Reflections on Lyft Shuttle: How Microtransit Can Expand Mobility and Beat Car Ownership
Recently, Lyft started testing a new product called Shuttle in two cities: Chicago and San Francisco. I’ve seen quite a few thoughtful questions — and a few good jokes — circulating about Shuttle. So as one of Lyft’s longtime resident transit nerds, I want to take the time to share why we launched Shuttle, and what it means for cities and the future of public transportation.
What is Shuttle?
You can think of Shuttle as a new twist on Lyft Line, the popular dynamic carpooling option we launched in 2014, which is available in 16 cities and accounts for around 40% of all rides in those markets. Just like Line, Shuttle matches you up with other passengers going the same direction to create a high-occupancy ride for a lower price than riding alone (more people in fewer cars = win). The twist is that unlike Line, Shuttle pick-up and drop-off locations are the same every day, and so are the prices (with prices between $3–4 per ride, Shuttle is Lyft’s most affordable service, offering commuters a reliable option for far less than the average cost of car ownership, which is about $9,000 per year). And instead of coming straight to your door, Shuttle picks you up at a safe, carefully selected spot nearby.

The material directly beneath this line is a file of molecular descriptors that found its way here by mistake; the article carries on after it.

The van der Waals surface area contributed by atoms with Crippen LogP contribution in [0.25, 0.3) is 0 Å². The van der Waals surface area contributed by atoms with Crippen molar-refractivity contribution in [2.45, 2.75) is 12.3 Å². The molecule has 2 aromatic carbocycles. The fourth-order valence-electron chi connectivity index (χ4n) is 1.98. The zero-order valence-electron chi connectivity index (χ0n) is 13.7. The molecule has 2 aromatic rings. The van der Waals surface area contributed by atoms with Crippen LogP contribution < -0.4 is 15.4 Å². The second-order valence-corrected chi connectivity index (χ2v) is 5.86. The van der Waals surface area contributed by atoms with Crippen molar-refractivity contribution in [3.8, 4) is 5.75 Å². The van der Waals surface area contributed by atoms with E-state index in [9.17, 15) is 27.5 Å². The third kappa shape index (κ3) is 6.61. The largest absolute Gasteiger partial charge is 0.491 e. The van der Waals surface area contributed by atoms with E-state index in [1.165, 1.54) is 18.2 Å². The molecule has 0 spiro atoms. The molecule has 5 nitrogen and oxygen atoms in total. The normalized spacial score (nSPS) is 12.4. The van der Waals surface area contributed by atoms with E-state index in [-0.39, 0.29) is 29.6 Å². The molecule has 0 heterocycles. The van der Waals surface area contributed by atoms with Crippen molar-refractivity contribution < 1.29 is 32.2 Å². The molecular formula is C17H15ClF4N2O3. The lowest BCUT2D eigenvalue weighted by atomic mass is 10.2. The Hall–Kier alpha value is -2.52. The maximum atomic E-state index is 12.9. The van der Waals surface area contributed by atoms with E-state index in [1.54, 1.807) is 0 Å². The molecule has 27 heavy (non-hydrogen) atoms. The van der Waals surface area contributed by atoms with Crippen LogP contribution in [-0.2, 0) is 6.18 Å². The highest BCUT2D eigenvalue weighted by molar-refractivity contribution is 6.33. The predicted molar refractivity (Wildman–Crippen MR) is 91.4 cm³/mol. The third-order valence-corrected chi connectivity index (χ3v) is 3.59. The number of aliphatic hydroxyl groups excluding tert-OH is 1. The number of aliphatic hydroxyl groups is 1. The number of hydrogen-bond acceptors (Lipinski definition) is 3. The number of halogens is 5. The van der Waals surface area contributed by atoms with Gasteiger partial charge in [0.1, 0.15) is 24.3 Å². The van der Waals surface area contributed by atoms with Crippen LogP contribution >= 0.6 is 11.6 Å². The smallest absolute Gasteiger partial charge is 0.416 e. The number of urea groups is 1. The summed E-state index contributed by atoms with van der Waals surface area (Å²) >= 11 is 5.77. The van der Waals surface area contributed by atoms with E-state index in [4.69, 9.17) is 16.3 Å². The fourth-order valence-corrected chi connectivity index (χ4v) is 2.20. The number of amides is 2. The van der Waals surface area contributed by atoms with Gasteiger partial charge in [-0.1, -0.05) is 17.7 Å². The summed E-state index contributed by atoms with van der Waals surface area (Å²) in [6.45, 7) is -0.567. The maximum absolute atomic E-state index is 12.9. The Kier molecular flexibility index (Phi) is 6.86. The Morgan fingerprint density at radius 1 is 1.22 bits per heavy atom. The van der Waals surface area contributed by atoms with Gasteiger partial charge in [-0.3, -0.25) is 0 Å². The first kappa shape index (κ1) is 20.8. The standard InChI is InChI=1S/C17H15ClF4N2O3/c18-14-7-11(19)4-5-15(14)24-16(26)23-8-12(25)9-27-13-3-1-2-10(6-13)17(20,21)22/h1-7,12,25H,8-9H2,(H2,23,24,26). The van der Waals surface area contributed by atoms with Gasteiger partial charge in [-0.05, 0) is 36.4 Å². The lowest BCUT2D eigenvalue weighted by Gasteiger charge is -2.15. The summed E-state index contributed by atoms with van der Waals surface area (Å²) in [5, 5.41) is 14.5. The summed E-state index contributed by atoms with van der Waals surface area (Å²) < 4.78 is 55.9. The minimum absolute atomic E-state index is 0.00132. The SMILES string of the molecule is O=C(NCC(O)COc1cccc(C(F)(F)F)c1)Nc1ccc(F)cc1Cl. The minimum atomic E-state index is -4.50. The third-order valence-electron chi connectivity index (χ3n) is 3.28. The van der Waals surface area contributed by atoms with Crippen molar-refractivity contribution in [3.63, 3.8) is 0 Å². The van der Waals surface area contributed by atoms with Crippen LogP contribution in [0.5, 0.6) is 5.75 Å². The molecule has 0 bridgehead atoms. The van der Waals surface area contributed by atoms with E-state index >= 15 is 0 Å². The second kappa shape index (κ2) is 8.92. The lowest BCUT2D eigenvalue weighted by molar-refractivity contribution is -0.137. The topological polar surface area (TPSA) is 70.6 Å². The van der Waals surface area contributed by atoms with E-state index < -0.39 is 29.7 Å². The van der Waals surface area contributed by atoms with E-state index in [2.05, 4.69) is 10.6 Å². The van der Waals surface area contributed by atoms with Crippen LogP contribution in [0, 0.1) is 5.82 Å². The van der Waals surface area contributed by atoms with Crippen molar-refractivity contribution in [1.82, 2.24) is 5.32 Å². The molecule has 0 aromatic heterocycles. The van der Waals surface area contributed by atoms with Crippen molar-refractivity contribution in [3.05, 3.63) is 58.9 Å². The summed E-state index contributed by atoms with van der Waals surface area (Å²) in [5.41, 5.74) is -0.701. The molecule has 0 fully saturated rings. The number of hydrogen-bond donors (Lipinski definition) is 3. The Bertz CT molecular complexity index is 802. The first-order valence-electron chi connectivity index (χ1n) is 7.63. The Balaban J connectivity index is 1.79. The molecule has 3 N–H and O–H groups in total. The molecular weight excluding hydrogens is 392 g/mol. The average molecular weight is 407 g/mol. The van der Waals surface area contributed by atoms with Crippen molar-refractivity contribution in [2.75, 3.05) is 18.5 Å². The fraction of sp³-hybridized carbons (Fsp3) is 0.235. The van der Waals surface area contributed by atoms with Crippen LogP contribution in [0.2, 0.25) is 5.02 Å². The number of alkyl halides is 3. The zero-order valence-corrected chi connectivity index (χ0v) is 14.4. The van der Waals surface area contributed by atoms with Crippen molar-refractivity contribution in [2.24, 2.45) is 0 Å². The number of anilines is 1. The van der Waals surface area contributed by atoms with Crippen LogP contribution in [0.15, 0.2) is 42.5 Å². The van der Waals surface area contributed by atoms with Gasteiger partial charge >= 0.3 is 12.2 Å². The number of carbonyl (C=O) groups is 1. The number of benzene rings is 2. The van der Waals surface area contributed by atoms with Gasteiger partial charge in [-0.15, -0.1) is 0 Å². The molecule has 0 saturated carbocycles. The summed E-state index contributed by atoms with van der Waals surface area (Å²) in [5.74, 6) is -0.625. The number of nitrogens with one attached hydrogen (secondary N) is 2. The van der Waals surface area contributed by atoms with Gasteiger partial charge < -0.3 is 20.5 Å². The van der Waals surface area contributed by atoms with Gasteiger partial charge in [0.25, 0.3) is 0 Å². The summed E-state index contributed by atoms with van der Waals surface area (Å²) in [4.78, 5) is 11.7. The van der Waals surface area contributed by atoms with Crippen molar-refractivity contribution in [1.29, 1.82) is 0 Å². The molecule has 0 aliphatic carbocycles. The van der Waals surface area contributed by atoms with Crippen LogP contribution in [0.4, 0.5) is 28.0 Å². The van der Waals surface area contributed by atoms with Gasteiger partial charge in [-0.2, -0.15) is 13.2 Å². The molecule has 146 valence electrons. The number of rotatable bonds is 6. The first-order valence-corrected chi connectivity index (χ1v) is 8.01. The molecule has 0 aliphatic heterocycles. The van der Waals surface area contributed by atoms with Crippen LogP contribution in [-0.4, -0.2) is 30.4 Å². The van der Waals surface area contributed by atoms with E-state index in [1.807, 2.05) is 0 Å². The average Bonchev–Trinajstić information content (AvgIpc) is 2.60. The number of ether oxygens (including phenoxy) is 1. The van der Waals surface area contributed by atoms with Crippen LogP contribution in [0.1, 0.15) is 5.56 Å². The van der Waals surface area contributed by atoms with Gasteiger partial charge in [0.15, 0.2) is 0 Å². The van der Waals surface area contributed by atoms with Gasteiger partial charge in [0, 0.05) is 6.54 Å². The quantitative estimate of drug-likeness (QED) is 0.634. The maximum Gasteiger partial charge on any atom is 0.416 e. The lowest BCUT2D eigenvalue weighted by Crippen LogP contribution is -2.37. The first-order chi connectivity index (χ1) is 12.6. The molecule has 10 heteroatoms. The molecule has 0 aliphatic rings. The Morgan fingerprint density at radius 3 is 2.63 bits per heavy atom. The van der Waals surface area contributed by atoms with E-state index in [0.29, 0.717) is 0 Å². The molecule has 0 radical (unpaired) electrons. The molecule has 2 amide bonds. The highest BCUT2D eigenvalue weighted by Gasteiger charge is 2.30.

As many on social media pointed out, these new features are also found in traditional public transit buses. Fair enough. But here’s what’s different and important.
Shuttle rides are provided by the same, awesome Lyft drivers you know and love, driving their own cars — not big vans or buses. As a driver in a Shuttle market, your next ride request could be an original Lyft, Line or Shuttle request; they’re all part of the mix. That means no one needs to go buy any new vehicles to turn on a Shuttle route, and they are easy to change based on feedback. And unlike a bus route, a Shuttle route is on-demand — it doesn’t happen unless a passenger requests it. That means Shuttle is very efficient, never making drivers circle and waste miles when people aren’t riding it. Instead, drivers just move on to give other Lyft requests after they finish a route, or log out if requests slow down. This form of flex transit capacity augments the fixed capacity of traditional transit routes at peak times when those services are maxed out with riders, brings “right-sized” service into areas which can’t support traditional transit, and melts away when it isn’t needed.